Tuesday, June 26, 2007

chkdsk /r

This might be a post you want to skip, although I think the ending is worth muddling through the little bit of mumbo jumbo sprinkled through it. I could be wrong.

So, my dad calls me at work today and leaves me a voicemail that he broke his computer.

I don't get this voicemail until 10 minutes before my work day is done because, as usual, I was in meetings for most of the day.

I call back, get my stepmom, gruffly tell her I need to speak with my dad, he gets on the phone, and I gruffly ask about the problem. He tells me his understanding of the problem and I realize it won't necessarily be an over-the-phone fix because I don't believe my dad has done everything he says he's done to troubleshoot the problem himself.* I gruffly agree to go to my dad's house almost directly after work (I need to stop at home to feed and pet the kitties) and agree to eat sloppy Joes at their house for dinner.

I arrive to my dad's house and see the UNMOUNTABLE_BOOT_VOLUME error.

Because my dad is so insistent that this is a hardware problem I run hardware diagnostics and go to the other room to do some googling. While I am there someone (*ahem*) interrupts the hardware diagnostics and starts them over.

I return to my dad's computer and someone fesses up to interrupting the scan. I take this opportunity to skip out of the hardware diags and instead boot to the recovery console and run chkdsk (/p for kicks) /r on the drive. While it jumps from 50% to 75% to 50% to 53% to 60% to 50% to 55% to 100% we eat sloppy Joes with grated parm and corn. (Fine dining, I tell ya.)

After chkdsk completes I restart the computer and quietly boot it into safe mode successfully. Everyone notices and starts to celebrate (prematurely, if you ask me). I shut down the computer again and quietly restart in normal mode. While it's booting everyone keeps talking about it as if everything is fine, as if the computer was just naughty and now it's had its timeout in the corner and is back to being a productive member of society. And, fair enough, the computer does boot to normal mode successfully and my dad is able to check his Juno and his eBay auction bids and his instant message client and his Gmail and his bank account and his Hotmail and (Jesus, Dad, when did you become so ... computery?).

I would just like to point out, and I know it's silly, but Poppy doesn't talk about computers while they're booting up after misbehaving. In fact, Poppy crosses her fingers and babies the computer and promises she doesn't assume that the problem is resolved. She closes one eye and peers through her fingers and thinks happy thoughts and yells at anyone who tries to talk about the computer being fixed or not fixed. It's magic when computers decide to resurrect from the dead, and talking about them only jinxes the repair. So, I implore you, don't undo all my work by talking about the computer. K? Because that's just rude. And next time I'm making you fix the damn thing yourself.

*I have trust issues. I fully admit to this. If you've dealt with as many computer users as I have who lie through their teeth that they didn't do anything, the computer just stopped working, how they promise they've done everything you've advised them to do over the phone when you can hear it in their voice that they've just been sitting there eating chips while they pretend to follow your instructions, you'd have trust issues too.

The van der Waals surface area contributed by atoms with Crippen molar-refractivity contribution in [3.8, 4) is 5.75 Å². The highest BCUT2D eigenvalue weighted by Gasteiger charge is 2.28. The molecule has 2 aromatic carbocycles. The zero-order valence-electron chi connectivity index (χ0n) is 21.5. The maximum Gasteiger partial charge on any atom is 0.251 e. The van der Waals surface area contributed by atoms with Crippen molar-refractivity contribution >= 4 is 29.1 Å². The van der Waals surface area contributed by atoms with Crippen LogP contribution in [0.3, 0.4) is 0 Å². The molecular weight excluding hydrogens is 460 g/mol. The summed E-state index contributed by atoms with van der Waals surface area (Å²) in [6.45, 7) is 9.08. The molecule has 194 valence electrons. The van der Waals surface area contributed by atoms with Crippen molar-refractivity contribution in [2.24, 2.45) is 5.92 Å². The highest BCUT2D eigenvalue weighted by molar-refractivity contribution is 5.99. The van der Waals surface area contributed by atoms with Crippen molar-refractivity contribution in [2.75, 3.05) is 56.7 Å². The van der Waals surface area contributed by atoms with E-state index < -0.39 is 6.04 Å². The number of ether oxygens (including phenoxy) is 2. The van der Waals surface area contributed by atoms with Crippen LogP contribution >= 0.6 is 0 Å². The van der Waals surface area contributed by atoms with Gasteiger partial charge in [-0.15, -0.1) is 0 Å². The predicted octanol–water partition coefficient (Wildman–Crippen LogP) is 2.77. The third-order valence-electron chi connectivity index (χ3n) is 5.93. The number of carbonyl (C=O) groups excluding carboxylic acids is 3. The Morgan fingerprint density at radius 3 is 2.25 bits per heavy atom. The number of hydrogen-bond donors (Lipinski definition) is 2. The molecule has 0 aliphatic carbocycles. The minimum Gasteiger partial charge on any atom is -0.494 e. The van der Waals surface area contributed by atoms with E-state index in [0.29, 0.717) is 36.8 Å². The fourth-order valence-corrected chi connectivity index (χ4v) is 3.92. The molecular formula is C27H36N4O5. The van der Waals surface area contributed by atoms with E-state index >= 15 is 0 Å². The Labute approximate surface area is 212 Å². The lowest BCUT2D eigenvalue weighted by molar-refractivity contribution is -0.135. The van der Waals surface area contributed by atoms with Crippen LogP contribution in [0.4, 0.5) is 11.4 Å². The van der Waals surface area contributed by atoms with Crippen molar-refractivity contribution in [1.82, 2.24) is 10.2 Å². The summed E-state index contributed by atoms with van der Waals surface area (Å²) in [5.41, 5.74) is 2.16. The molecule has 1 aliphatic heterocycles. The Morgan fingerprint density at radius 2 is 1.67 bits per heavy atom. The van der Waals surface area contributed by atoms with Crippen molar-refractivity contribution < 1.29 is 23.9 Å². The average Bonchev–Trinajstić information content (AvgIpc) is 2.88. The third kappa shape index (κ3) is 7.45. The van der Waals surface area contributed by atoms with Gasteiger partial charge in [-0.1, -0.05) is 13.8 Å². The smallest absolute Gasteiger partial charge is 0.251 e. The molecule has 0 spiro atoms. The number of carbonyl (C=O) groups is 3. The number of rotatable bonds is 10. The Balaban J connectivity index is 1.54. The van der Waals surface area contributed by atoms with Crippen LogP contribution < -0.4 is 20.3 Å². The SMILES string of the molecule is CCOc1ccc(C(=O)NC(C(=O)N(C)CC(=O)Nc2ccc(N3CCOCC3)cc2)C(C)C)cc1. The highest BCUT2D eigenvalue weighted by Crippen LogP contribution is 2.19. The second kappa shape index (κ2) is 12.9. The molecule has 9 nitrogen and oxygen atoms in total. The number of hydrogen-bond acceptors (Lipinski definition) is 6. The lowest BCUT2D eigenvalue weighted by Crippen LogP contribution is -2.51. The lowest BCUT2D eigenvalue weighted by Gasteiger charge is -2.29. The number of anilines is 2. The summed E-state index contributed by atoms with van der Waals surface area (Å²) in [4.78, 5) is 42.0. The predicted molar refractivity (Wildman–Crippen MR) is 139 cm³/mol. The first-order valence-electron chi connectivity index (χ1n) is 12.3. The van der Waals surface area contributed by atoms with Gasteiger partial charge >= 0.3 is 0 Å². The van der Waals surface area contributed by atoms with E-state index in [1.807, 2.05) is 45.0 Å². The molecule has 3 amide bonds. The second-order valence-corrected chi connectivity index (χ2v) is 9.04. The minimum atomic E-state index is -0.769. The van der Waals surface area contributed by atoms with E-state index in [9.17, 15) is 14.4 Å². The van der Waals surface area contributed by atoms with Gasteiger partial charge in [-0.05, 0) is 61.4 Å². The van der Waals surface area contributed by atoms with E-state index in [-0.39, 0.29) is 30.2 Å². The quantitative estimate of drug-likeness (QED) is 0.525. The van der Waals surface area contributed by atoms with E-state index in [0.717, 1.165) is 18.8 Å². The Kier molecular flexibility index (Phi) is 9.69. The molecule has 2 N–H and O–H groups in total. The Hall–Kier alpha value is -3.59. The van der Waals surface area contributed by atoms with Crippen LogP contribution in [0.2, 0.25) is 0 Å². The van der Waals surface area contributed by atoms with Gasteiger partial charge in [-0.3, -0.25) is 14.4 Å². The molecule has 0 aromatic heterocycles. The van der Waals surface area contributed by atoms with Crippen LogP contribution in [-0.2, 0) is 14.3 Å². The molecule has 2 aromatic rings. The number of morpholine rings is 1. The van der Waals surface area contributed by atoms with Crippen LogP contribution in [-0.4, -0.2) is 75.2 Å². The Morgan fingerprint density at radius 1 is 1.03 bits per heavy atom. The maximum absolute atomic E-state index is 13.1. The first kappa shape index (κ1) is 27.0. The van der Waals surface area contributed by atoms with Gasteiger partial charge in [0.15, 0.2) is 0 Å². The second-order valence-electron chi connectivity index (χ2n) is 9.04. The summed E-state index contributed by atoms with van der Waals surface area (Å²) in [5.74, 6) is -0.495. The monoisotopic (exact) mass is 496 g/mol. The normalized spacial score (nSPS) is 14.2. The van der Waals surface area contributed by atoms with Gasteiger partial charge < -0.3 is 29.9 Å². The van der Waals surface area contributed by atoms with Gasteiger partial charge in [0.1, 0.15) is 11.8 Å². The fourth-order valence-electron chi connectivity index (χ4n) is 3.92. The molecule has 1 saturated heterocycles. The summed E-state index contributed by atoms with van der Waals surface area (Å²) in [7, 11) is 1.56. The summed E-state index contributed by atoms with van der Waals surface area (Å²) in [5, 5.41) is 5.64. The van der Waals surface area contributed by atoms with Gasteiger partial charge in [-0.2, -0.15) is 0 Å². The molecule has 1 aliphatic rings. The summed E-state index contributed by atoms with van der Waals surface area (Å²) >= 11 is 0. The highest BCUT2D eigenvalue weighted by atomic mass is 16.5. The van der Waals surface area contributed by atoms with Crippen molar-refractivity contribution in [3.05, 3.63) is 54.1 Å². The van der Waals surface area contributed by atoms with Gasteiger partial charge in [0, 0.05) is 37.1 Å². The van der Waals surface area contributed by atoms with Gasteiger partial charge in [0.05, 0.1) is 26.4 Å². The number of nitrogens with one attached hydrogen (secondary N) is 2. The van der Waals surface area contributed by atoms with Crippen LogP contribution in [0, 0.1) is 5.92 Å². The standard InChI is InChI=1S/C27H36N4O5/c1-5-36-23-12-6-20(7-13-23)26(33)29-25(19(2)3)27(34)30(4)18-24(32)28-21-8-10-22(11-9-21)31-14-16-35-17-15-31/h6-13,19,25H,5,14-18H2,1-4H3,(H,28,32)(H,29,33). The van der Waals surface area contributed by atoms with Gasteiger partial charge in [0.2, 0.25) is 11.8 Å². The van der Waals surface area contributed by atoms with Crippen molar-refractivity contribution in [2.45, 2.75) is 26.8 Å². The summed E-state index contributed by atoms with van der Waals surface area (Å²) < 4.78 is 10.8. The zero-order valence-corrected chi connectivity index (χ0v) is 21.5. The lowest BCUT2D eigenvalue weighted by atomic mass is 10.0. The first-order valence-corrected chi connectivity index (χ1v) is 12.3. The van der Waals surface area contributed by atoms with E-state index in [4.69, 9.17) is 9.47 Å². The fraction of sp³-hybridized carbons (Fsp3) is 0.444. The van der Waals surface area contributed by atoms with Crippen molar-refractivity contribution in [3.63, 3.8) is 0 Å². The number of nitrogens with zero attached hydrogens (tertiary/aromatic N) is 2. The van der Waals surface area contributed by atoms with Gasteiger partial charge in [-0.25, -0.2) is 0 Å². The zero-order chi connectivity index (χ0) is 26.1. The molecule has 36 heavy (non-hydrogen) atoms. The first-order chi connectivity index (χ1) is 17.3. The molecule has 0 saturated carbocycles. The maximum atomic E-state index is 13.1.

Tug said...

What I read:


and I'm my own 'IT' person.

scary, isn't it??

Mr. Fabulous said...

I understood the part about Sloppy Joe's. I haven't had those in AGES.

Poppy Cede said...

Tug - Your comment made the spambots attack me! :)

Fab - Me either. Weren't very good.

Poppy Cede said...

(Nothing against Joe.)

Tug said...


Avitable said...

You apparently have the magic tech geek touch!

Mel said...

I heart geek talk.

But, now I know the reason Smitty LOATHES going to his 'rents to troubleshoot tech issues. And now I won't call him next time my computer acts funny!

whall said...

Totally with you on the superstition. I'm the Almighty Incarnate to my friends and family when it comes to their computers, internet connections, digital cameras, etc and I have my rules, too.

Rule #1: It'd be nice if you fed me while I fix your computers. Pizza, burgers, pepsi are high on the list.

Rule #2: I'd highly prefer to not know your password. If I *have* to login as you while I'm there, let's change your password before I start and change it when I leave.

Rule #3: I need music playing.

Rule #4: Don't high-five me until *I* say we're done.

Dan said...

You can troubleshoot my PC any time. And if I get a blue screen while we're eating Sloppy Joe's, you can even tell me to shift-F9.

Poppy Cede said...

Tug - Hehehe.

Avi - Apparently? You're starting to sound like my dad. You don't want that, sweetie.

Mel - I, too, heart geek talk. It makes me swoon too. :)

Wayne - I am printing your rules on a business card and handing it to my dad when I walk in the door.

Dan - Are you trying to get on my good side? ;)

Kristen said...

I agree with the rules. I'm not a learned computer geek, but there are several things I can muddle through on my own.

At my last job, I had to pretend to be tech support for people who needs "tips" for navigating our website. It consisted mainly of "when the arrow turns into a pointy finger, that's a link you can click", "the start button is in the lower left corner of your screen. No, not the browser window, not the monitor", "our website is really best viewed with internet explorer on a windows computer, not a mac" (that was my favorite, because those were the angriest people).

And always, always, when I told them to just click once, I'd hear *click*....*clickclick*
"Did you just double click something?"

30 seconds later: "Well now there are three of them."